A fresh look at microbes in the Murray River
Flinders University researchers are seeking to better understand our vital freshwater system, with the hope of improving future use and environmental management of the Murray and other rivers.
A clean bill of health for the Murray River is of vital importance for South Australia’s agricultural and domestic water supply, yet most scientific examination of microbial movements in water is done in marine environments rather than freshwater river systems. With this in mind, Flinders researchers led by Dr Lisa Dann have presented a new examination of river health with a fresh look at microbial distributions from Murray River water samples.
“Despite their importance, research on freshwater systems has always lagged behind its marine counterpart, so these findings will help bridge a gap in knowledge about microbial ecology,” said Dr Dann, whose work has been published in the journal PLoS ONE.
Microbial distributions had previously been considered homogeneous, with large-scale sampling considered representative of abundant microbial communities over smaller scales. However, it turns out this is not the case, with the Flinders researchers identifying localised areas of heightened microbial abundance (‘hotspots’) and depleted areas (‘coldspots’) only millimetres apart, capturing the scale at which individual microbes interact.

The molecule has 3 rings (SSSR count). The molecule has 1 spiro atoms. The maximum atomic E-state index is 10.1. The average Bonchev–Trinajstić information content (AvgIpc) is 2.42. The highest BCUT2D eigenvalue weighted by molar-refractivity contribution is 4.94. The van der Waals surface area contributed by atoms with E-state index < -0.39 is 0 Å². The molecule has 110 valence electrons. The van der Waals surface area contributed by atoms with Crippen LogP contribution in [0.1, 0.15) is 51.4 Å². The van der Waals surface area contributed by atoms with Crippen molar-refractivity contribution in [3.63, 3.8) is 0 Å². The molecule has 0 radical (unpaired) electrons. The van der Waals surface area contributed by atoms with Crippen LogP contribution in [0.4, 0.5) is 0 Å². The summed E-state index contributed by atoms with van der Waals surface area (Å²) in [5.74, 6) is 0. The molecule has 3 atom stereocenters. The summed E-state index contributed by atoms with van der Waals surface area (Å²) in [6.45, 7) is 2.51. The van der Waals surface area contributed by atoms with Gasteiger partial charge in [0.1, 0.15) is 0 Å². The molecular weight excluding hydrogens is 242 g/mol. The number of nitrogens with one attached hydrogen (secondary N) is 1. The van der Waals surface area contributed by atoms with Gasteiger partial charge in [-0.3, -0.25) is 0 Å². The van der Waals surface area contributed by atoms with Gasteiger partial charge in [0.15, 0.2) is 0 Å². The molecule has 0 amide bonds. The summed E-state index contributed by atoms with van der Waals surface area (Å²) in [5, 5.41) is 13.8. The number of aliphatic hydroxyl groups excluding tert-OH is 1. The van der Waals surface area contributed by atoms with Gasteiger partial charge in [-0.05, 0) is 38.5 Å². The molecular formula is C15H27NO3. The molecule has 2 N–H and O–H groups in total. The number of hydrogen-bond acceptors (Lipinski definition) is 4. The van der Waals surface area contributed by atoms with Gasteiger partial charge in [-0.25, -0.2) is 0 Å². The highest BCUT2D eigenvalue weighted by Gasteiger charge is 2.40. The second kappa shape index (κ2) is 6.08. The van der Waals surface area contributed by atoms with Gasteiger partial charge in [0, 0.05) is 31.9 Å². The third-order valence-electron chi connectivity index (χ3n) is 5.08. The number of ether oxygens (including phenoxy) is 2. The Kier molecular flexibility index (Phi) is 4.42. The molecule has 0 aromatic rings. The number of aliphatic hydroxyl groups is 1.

The research shows that these hotspots and coldspots are taxonomically distinct, with 1 µL samples from these hotspots containing an abundance of a single genus, which are called ‘micropatches’. This reveals that strong and extensive taxonomic changes can be found across a few millilitres. As microbial hotspots and coldspots are important microenvironments for nutrient exchange and cellular interactions, understanding their taxonomic make-up will aid further understanding of environmental and microbial diversity, and ecosystem function.
“These findings will help our understanding of microbial communities within this system and hopefully aid in the future management of this river,” said Dr Dann. “The findings of this paper are relevant to a variety of fields, such as industry, technology and disease research, as it demonstrates the extent to which microbial communities structure themselves.”
Further research by Dr Dann is examining the way microbes invade different environments, and assessing the scale at which microbes sort themselves across subsurface groundwater systems, surface marine and freshwater environments, and the human oral microbiome.
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